These types of situations can be seen even today. In Southeast Asia, there are many countries that make restrictions upon marriage to foreigners. Burma (also known as Myanmar) has enacted stringent rules regarding marriage to foreigners. At different points in Cambodia’s history, there have been instances of government attempts to keep Cambodians from marrying non-Cambodians. In situations such as this, a K1 visa can be a godsend for couples because it allows them to obtain a US visa without the requirement of formalized marriage. Once present in the USA on a K1 visa the foreign fiancee can marry the American Citizen and submit an application for adjustment of status. After the adjustment of status application is approved, the foreign fiancee is given permanent residence.

In Thailand, a country that makes no specific provisions barring foreign nationals from marrying Thais, the K1 visa is often sought because the processing time is quick in comparison to the K3 visa or the Immigrant US Marriage Visa. However, the K1 is not necessarily the fastest option because sometimes locally filing an immigrant visa petition is the fastest method of visa acquisition.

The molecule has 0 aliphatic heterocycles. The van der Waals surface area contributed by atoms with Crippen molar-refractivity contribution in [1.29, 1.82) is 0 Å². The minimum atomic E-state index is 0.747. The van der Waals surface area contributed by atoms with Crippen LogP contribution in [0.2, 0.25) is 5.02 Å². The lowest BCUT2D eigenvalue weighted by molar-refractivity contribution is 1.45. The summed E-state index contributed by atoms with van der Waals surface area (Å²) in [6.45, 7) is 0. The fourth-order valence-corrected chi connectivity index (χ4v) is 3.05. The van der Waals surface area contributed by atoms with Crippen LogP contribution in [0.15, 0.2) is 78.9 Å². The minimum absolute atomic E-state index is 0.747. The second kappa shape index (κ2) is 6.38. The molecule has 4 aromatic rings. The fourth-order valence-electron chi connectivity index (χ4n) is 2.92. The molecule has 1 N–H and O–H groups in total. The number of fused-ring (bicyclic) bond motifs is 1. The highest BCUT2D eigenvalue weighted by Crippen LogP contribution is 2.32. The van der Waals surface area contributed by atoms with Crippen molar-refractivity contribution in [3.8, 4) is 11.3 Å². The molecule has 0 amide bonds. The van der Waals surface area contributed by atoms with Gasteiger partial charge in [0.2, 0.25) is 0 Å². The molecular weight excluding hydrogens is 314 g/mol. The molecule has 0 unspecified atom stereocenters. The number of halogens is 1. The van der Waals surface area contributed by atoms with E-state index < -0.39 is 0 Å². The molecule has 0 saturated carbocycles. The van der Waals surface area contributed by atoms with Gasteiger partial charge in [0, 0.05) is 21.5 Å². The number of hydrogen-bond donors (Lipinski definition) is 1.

(No attorney-client relationship is created between the author and reader of this post. This post is written and distributed for educational purposes only and is not a substitute for legal advice.)